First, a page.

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There is no question that there are harmful substances, including analine dyes, asbestos, coal tars, and other chemicals, that apparently are able to affect the genetic information in cells and thus produce cancer. Research using laboratory animals has demonstrated that when they are exposed to large amounts of these harmful substances over a period of time, the substances have become known as "carcinogens," or cancer-producing agents.

One fact offered to support the argument that these substances are the cause of cancer is that the incidence of cancer has been found to climb markedly with increased levels of industrialization. Cancer is very prevalent in the United States, Western Europe, and other industrialized nations. Since a frequent by-product of industrialization is environmental pollution, which exposes people to an increasing amount of these carcinogens, it is argued that the increase in cancer is the result of the environmental pollution that accompanies industrialization. Indeed, the cancer incidence rates for the Soviet Union, which is not yet as industrialized as the United States, are virtually identical to those in the United States twenty years ago, and so it is suggested this time lag corresponds to the lag in industrialization.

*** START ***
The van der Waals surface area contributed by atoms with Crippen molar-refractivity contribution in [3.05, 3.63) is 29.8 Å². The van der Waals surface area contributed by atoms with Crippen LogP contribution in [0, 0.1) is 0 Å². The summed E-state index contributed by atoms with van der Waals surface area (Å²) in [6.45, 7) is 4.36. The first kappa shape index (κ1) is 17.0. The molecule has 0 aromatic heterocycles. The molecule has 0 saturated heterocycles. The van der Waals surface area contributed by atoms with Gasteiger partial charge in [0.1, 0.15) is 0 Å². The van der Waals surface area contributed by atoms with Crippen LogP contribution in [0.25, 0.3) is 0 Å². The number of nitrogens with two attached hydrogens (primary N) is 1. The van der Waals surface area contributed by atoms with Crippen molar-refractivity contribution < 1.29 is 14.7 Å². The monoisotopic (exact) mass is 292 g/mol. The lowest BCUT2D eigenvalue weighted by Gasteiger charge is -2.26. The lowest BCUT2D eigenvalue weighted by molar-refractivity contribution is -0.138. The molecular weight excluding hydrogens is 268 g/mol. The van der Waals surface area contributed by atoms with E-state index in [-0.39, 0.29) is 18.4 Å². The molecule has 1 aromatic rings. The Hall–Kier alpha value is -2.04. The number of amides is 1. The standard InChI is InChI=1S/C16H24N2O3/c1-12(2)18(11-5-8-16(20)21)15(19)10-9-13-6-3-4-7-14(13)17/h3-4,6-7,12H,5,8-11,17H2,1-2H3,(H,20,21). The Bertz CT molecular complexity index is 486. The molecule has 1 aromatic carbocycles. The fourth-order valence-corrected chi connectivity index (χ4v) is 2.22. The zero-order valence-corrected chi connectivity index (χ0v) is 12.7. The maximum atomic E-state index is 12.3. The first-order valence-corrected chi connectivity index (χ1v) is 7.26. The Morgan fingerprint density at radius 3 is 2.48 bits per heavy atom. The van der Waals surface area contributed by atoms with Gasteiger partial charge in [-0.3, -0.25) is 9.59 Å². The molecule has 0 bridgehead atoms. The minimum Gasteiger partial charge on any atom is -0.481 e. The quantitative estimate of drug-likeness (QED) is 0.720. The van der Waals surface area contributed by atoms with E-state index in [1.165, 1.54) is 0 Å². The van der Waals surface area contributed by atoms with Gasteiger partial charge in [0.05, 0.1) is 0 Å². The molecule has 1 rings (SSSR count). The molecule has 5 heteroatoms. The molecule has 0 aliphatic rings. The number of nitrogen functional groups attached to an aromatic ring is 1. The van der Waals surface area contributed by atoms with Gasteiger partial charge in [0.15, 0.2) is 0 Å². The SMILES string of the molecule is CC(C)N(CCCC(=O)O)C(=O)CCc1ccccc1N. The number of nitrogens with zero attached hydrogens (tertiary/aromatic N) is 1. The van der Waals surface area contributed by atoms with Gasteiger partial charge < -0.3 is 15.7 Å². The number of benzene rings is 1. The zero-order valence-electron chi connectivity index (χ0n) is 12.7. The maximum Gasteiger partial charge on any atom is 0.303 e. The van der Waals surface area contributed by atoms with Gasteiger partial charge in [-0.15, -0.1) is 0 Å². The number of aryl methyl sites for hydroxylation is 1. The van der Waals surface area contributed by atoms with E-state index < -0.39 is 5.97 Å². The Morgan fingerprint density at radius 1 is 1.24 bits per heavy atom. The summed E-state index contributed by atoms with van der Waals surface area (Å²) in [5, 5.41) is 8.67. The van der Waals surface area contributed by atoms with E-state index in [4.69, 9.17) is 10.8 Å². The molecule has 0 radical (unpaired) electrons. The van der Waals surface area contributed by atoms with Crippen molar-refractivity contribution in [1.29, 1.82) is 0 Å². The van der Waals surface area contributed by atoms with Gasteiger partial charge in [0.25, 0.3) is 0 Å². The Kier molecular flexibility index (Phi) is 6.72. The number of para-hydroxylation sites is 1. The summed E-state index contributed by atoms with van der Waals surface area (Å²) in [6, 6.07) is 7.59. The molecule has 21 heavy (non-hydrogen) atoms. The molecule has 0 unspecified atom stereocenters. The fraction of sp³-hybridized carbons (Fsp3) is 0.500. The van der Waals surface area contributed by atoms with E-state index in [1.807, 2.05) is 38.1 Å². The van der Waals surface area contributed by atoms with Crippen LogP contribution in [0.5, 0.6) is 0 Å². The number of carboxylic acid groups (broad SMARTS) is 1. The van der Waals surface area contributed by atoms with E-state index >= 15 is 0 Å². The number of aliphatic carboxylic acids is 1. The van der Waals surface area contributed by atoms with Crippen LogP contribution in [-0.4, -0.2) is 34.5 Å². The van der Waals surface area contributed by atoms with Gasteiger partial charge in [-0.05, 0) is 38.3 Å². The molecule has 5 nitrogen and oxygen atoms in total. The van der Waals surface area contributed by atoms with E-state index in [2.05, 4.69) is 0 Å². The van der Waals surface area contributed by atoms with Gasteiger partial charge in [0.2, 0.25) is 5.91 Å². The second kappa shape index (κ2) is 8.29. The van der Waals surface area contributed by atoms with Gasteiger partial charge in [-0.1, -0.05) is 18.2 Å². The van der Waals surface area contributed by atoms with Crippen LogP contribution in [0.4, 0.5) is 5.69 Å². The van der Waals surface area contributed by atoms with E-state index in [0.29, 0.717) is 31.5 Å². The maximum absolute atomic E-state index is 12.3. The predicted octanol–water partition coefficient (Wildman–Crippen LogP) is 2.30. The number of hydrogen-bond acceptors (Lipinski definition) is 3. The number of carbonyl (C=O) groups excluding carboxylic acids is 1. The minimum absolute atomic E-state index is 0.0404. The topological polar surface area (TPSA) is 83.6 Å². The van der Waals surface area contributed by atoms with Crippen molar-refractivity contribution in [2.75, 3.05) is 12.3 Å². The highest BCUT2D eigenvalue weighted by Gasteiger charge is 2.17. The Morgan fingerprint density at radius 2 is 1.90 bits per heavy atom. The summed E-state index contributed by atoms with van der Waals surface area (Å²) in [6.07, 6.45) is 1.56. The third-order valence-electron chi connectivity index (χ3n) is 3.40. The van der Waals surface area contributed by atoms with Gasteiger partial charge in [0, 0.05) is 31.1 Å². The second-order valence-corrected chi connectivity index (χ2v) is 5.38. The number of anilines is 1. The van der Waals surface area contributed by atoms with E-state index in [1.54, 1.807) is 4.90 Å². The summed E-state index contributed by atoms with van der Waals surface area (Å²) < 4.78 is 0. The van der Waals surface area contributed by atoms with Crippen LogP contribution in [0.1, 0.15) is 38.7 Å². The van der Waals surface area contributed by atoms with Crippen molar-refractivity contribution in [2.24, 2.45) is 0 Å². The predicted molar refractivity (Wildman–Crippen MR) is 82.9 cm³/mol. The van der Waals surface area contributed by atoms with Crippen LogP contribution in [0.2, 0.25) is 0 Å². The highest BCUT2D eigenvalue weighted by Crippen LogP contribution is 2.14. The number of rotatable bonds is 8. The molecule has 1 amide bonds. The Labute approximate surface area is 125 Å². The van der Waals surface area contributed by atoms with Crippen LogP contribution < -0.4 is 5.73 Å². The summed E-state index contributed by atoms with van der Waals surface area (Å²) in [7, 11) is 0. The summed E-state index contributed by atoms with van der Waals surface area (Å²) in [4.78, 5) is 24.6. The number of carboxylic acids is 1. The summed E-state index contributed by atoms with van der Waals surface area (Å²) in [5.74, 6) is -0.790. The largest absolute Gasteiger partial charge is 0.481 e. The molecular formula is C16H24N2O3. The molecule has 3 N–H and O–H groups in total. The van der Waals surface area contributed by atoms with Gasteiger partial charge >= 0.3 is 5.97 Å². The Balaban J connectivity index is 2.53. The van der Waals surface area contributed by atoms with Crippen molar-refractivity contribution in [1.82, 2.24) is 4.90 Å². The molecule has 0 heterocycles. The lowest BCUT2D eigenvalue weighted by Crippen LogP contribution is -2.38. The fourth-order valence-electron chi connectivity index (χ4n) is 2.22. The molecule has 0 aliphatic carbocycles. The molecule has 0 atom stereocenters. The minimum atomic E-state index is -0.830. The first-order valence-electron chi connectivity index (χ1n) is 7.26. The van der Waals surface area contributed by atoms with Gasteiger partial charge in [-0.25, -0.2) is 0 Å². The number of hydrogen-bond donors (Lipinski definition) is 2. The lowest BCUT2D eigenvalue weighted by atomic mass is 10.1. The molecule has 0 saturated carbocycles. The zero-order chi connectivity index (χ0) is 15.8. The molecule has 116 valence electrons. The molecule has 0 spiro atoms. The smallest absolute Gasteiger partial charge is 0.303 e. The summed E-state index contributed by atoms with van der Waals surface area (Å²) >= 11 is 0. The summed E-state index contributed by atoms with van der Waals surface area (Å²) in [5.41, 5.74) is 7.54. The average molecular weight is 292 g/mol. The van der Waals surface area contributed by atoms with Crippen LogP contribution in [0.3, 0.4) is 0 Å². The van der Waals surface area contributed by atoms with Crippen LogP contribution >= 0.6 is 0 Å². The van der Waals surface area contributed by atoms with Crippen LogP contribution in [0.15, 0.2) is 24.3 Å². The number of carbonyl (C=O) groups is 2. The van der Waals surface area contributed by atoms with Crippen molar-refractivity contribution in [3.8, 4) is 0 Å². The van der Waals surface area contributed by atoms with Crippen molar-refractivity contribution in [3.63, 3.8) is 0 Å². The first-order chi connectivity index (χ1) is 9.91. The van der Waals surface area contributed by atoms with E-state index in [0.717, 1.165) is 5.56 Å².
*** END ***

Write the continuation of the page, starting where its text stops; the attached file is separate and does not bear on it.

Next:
Other researchers argue, on the other hand, that industrialized countries also have better medical care. Thus, people in less-developed countries die of other diseases or illnesses that are cured or prevented in industrialized countries, and so do not live long enough to contract cancer. While the fact that people live longer with better medical care may account for some of the increase in cancer deaths in industrialized societies, it doesn't satisfactorily explain the entire phenomenon.

If there were a direct, simple cause-and-effect relationship between harmful substances, chemicals, chronic irritants, and cancer, then increased exposure to these substances should cause an increase in cancer. On a broad statistical basis, there is an increased incidence of cancer with exposure to these substances, yet the vast majority of people exposed still do not get the disease and people who are apparently not exposed to exceptionally high levels of harmful substances still do get it.

In other words, exposure to carcinogens alone is not sufficient to cause cancer, nor does reduced exposure automatically eliminate cancer. On a person-by-person basis, additional explanations are needed.